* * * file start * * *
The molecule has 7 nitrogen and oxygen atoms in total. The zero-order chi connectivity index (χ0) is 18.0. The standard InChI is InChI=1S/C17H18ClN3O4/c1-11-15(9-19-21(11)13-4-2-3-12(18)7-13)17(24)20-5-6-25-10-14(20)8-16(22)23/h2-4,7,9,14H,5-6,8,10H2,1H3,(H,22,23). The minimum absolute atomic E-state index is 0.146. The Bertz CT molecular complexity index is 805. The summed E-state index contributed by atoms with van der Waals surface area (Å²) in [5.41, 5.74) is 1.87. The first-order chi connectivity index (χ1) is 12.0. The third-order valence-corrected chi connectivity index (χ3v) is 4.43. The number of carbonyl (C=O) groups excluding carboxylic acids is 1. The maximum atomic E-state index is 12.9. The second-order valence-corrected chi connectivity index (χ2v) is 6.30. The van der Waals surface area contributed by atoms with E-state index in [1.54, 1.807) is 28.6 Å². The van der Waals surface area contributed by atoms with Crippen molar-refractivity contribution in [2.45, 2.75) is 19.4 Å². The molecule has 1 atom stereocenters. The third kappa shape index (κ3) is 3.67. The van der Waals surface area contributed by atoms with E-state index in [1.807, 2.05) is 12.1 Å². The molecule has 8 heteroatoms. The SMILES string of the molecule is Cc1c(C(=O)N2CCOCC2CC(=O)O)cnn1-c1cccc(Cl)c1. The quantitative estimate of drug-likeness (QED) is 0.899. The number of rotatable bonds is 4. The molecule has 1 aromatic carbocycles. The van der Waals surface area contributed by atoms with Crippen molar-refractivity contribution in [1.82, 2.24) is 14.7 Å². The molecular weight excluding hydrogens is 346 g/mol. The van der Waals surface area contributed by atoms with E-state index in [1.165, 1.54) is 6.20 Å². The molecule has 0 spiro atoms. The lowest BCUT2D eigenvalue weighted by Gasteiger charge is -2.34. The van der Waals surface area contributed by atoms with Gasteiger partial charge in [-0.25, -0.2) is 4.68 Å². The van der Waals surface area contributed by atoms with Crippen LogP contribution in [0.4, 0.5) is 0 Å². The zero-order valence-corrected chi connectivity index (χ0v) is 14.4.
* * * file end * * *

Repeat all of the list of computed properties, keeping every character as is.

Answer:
The molecule has 7 nitrogen and oxygen atoms in total. The zero-order chi connectivity index (χ0) is 18.0. The standard InChI is InChI=1S/C17H18ClN3O4/c1-11-15(9-19-21(11)13-4-2-3-12(18)7-13)17(24)20-5-6-25-10-14(20)8-16(22)23/h2-4,7,9,14H,5-6,8,10H2,1H3,(H,22,23). The minimum absolute atomic E-state index is 0.146. The Bertz CT molecular complexity index is 805. The summed E-state index contributed by atoms with van der Waals surface area (Å²) in [5.41, 5.74) is 1.87. The first-order chi connectivity index (χ1) is 12.0. The third-order valence-corrected chi connectivity index (χ3v) is 4.43. The number of carbonyl (C=O) groups excluding carboxylic acids is 1. The maximum atomic E-state index is 12.9. The second-order valence-corrected chi connectivity index (χ2v) is 6.30. The van der Waals surface area contributed by atoms with E-state index in [1.54, 1.807) is 28.6 Å². The van der Waals surface area contributed by atoms with Crippen molar-refractivity contribution in [2.45, 2.75) is 19.4 Å². The molecule has 1 atom stereocenters. The third kappa shape index (κ3) is 3.67. The van der Waals surface area contributed by atoms with E-state index in [1.807, 2.05) is 12.1 Å². The molecule has 8 heteroatoms. The SMILES string of the molecule is Cc1c(C(=O)N2CCOCC2CC(=O)O)cnn1-c1cccc(Cl)c1. The quantitative estimate of drug-likeness (QED) is 0.899. The number of rotatable bonds is 4. The molecule has 1 aromatic carbocycles. The van der Waals surface area contributed by atoms with Crippen molar-refractivity contribution in [1.82, 2.24) is 14.7 Å². The molecular weight excluding hydrogens is 346 g/mol. The van der Waals surface area contributed by atoms with E-state index in [1.165, 1.54) is 6.20 Å². The molecule has 0 spiro atoms. The lowest BCUT2D eigenvalue weighted by Gasteiger charge is -2.34. The van der Waals surface area contributed by atoms with Gasteiger partial charge in [-0.25, -0.2) is 4.68 Å². The van der Waals surface area contributed by atoms with Crippen LogP contribution in [0.4, 0.5) is 0 Å². The zero-order valence-corrected chi connectivity index (χ0v) is 14.4.